How to have the screen command log its output in realtime to a file. Purely command line, no .screenrc file involved.
-L to enable logging to
screenlog.0. Then use
-Logfile to override the file name.
By default the screen output is dumped to the log at a 10 second interval. To change this you name your session with
-S and after creation send the
logfile flush command with the number of seconds.
screen -dmS test -L -Logfile my.log screen -S test -X colon "logfile flush 0^M" # optionally go to session screen -r test # or follow the log 😉 tail -Fn 0 my.log
What does it mean
-dmstarts the new screen session while remaining detached.
-Sdefines the session name.
-Lenables logging to a file at 10 seconds intervals.
-Logfiledefines the file name to log to.
-Xsends a command to an already existing session.
colontells the session an internal command is coming up.
logfile flushtells the screen to set the log interval time in seconds.
^Msends a CTRL + M key combination to the session. Otherwise you have only typed the command without hitting enter.
-Fsets tail to keep watching the file for changes.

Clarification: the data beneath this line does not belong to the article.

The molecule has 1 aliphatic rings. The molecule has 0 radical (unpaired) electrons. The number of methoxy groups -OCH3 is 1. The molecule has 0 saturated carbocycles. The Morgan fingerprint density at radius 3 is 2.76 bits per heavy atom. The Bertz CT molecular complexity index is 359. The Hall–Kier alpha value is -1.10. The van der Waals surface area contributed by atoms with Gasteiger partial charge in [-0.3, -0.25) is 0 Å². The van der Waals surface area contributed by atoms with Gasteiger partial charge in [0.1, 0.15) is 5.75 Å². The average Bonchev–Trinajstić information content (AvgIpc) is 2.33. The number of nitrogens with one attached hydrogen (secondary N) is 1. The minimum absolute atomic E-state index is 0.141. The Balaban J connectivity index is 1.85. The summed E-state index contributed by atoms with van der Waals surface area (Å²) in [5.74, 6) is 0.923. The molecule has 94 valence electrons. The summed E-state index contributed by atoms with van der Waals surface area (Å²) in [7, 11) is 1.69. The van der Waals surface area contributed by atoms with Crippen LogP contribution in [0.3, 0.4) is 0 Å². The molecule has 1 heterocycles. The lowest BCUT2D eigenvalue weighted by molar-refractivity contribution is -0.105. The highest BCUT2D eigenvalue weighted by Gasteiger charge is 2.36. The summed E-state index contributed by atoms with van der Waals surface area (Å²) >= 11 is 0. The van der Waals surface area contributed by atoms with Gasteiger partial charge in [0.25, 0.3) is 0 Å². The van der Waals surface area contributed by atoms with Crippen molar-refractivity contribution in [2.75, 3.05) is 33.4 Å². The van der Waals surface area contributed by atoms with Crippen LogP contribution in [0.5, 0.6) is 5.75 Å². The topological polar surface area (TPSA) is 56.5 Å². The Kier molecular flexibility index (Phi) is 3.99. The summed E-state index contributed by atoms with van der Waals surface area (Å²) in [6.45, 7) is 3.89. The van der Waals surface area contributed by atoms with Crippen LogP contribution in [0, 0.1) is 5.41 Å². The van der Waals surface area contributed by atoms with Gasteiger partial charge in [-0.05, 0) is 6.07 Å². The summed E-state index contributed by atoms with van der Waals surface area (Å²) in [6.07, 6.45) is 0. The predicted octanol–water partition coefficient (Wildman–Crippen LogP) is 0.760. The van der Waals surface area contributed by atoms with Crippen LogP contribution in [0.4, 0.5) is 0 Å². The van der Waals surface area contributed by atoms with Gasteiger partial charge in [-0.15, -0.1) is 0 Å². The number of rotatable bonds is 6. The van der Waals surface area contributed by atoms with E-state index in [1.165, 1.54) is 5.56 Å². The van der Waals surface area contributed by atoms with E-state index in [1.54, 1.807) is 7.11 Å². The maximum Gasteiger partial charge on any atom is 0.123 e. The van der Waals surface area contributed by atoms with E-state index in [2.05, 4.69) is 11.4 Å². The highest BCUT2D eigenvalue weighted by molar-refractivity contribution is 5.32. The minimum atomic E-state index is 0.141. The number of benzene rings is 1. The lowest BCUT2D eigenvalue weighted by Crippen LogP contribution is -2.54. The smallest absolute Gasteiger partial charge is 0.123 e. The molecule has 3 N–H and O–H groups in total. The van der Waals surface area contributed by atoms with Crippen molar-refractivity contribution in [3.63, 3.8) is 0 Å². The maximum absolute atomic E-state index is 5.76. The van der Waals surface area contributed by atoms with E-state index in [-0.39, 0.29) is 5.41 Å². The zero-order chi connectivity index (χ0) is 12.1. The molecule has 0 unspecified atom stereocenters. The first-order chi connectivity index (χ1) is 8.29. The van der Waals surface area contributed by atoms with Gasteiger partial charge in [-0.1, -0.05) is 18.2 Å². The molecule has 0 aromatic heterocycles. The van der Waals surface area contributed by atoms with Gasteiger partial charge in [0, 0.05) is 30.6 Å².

-n 0means to only watch, don’t output older lines.
When tailing the log you can combine more magic, like parsing the output with colorizer grc for improved readability, or use grep to only display the lines you are interested in.
# watch for errors and colorize them grc tail -Fn 0 my.log | grep -i error
One thing to keep in mind though: all screen output is being written to the file. When a running command inside the screen session is inline updating lines, by using the
\r or carriage return character to make it look like an animation, all of those changes including the erased characters are being saved in the log file. That allows you to completely replay a session using
cat my.log but can also make the filesize huge and complicate parsing the file in scripts.